Prayer is the raising of mind and soul to God and can be expressed in a liturgical setting as well as in smaller less formal groups. Devotions are a particular form of prayer, devoted to the veneration of a saint, in honor of the Trinity, the Sacred Heart, or the Blessed Mother.
The purpose of this group is to raise prayers to God for the intention of a person in need. Calling one of the contacts with a prayer request, starts a chain of calls to a group of volunteers who will pray for their intentions. The intention may be for the caller or for someone the caller knows who needs prayer. The group currently consists of 23 members. New membership is open to any prayerful person. Contact: 375-5673 or 375-4098.
The Rosary is a form of mental and vocal prayer centered on mysteries or events in the lives of Jesus and Mary. Its essential elements are meditation of the mysteries and the recitation of a number (usually five) decades of Hail Marys, each beginning with the Lords Prayer and ending with a Glory Be to the Father. Introductory prayers may include the Apostles’ Creed, an initial Our Father, three Hail Marys and a Glory Be to the Father. At the end of the last decade, it is customary to say the Hail, Holy Queen and a prayer from the liturgy for the feast of the Blessed Virgin Mary of the Rosary. You can pray and learn more about the Rosary on the Internet by clicking here or The Rosary Page emblem.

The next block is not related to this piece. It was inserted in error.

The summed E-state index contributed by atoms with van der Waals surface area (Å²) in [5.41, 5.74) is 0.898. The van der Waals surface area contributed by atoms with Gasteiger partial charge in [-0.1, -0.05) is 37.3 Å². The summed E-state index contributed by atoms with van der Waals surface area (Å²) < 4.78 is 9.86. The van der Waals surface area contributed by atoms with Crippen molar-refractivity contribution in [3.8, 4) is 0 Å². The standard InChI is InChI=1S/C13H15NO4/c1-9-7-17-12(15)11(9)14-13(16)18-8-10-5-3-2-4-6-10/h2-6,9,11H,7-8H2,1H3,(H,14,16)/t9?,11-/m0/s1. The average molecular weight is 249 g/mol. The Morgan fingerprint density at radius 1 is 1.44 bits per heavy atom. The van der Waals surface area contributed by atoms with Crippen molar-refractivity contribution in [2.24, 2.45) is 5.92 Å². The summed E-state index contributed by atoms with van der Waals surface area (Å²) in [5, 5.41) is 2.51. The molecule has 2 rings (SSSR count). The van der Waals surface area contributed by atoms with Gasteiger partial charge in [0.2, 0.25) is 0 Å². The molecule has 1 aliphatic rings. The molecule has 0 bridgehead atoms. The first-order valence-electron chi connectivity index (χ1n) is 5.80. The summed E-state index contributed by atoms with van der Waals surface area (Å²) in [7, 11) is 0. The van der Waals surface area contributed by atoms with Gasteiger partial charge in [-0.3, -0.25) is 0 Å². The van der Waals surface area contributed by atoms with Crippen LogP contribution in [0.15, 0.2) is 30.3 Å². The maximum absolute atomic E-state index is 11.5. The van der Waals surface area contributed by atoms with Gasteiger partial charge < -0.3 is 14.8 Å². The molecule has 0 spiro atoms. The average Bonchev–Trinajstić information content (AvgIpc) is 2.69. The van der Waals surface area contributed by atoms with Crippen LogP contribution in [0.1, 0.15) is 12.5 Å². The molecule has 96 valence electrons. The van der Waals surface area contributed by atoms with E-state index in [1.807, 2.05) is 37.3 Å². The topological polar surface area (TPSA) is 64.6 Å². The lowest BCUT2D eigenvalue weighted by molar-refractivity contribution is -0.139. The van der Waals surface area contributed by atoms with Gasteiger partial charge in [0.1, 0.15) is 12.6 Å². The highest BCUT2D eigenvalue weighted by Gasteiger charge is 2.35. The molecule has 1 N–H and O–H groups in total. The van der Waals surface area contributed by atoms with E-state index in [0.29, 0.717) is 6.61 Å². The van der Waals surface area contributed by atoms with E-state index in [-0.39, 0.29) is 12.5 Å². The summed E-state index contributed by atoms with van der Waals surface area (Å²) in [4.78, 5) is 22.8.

St. Ann’s Rosary Rally is an event that is held twice a year – May and October. The event normally consists of a procession from the Blessed Mother’s Grotto into the church with songs of praise, the rosary, and Benediction of the Blessed Sacrament. May is the month dedicated to the Blessed Mother and October is the month of the Rosary. Everyone is invited to participate. Contact: Rob White, 375-2110.
The Stations of the Cross is a series of fourteen meditations on the sufferings of Christ. Around the inside walls of the Church are scenes that depict each of these meditations from His taking up of the Cross to His death, removal of His body from the Cross and His burial. A person making the Way of the Cross passes before these Stations, or stopping points, pausing at each for meditation. If the Stations are made by a group of people, only the leader has to pass from Station-to-Station.
The Stations originated, remotely, from the practice of Holy Land pilgrims who visited the actual scenes of incidents in the Passion of Christ. Later, the Stations of the Cross evolved in connection with a strong devotion to the Passion in the 12th and 13th centuries. Franciscans, who were given custody of the Holy Places in 1342, promoted the devotion widely; one of them, St. Leonard of Port Maurice, became known as the greatest preacher of the Way of the Cross in the 18th century.
All are welcome to St. Ann’s Church to pray the Stations of the Cross during the Fridays of the season of Lent at 5:00 p.m. Contact: Fr. Denis Ssekannyo, 375-2110.